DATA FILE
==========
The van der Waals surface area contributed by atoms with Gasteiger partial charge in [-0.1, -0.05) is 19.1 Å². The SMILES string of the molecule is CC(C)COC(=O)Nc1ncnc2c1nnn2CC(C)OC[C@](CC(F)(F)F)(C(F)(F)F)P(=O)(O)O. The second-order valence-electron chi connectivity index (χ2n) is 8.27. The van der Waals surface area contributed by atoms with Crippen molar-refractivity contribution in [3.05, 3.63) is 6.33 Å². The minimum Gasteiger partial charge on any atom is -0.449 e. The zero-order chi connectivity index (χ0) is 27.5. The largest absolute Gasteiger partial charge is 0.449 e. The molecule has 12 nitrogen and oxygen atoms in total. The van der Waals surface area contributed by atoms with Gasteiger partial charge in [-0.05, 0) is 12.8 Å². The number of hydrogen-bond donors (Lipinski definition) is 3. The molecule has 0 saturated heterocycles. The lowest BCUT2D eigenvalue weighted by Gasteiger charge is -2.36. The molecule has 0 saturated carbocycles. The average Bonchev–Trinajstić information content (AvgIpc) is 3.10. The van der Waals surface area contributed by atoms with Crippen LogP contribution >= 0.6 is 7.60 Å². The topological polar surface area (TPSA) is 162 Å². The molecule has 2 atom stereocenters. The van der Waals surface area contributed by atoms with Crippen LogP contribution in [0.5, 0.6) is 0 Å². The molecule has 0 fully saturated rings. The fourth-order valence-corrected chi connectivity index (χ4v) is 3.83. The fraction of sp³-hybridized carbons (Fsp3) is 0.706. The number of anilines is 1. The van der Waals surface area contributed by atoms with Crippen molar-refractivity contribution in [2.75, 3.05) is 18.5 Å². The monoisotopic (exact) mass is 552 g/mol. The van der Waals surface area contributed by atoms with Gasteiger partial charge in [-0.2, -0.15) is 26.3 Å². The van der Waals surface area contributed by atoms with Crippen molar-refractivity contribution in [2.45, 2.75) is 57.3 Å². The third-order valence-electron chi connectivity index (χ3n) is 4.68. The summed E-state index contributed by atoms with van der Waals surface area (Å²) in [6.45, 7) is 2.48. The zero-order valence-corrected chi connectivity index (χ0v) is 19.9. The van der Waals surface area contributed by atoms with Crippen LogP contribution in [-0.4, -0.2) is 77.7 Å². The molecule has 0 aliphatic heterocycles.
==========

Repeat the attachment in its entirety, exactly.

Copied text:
The van der Waals surface area contributed by atoms with Gasteiger partial charge in [-0.1, -0.05) is 19.1 Å². The SMILES string of the molecule is CC(C)COC(=O)Nc1ncnc2c1nnn2CC(C)OC[C@](CC(F)(F)F)(C(F)(F)F)P(=O)(O)O. The second-order valence-electron chi connectivity index (χ2n) is 8.27. The van der Waals surface area contributed by atoms with Crippen molar-refractivity contribution in [3.05, 3.63) is 6.33 Å². The minimum Gasteiger partial charge on any atom is -0.449 e. The zero-order chi connectivity index (χ0) is 27.5. The largest absolute Gasteiger partial charge is 0.449 e. The molecule has 12 nitrogen and oxygen atoms in total. The van der Waals surface area contributed by atoms with Gasteiger partial charge in [-0.05, 0) is 12.8 Å². The number of hydrogen-bond donors (Lipinski definition) is 3. The molecule has 0 saturated heterocycles. The lowest BCUT2D eigenvalue weighted by Gasteiger charge is -2.36. The molecule has 0 saturated carbocycles. The average Bonchev–Trinajstić information content (AvgIpc) is 3.10. The van der Waals surface area contributed by atoms with Crippen LogP contribution >= 0.6 is 7.60 Å². The topological polar surface area (TPSA) is 162 Å². The molecule has 2 atom stereocenters. The van der Waals surface area contributed by atoms with Crippen LogP contribution in [0.5, 0.6) is 0 Å². The molecule has 0 fully saturated rings. The fourth-order valence-corrected chi connectivity index (χ4v) is 3.83. The fraction of sp³-hybridized carbons (Fsp3) is 0.706. The number of anilines is 1. The van der Waals surface area contributed by atoms with Crippen molar-refractivity contribution in [2.75, 3.05) is 18.5 Å². The monoisotopic (exact) mass is 552 g/mol. The van der Waals surface area contributed by atoms with Gasteiger partial charge in [-0.2, -0.15) is 26.3 Å². The van der Waals surface area contributed by atoms with Crippen molar-refractivity contribution in [2.45, 2.75) is 57.3 Å². The third-order valence-electron chi connectivity index (χ3n) is 4.68. The summed E-state index contributed by atoms with van der Waals surface area (Å²) in [6.45, 7) is 2.48. The zero-order valence-corrected chi connectivity index (χ0v) is 19.9. The van der Waals surface area contributed by atoms with Crippen LogP contribution in [-0.4, -0.2) is 77.7 Å². The molecule has 0 aliphatic heterocycles.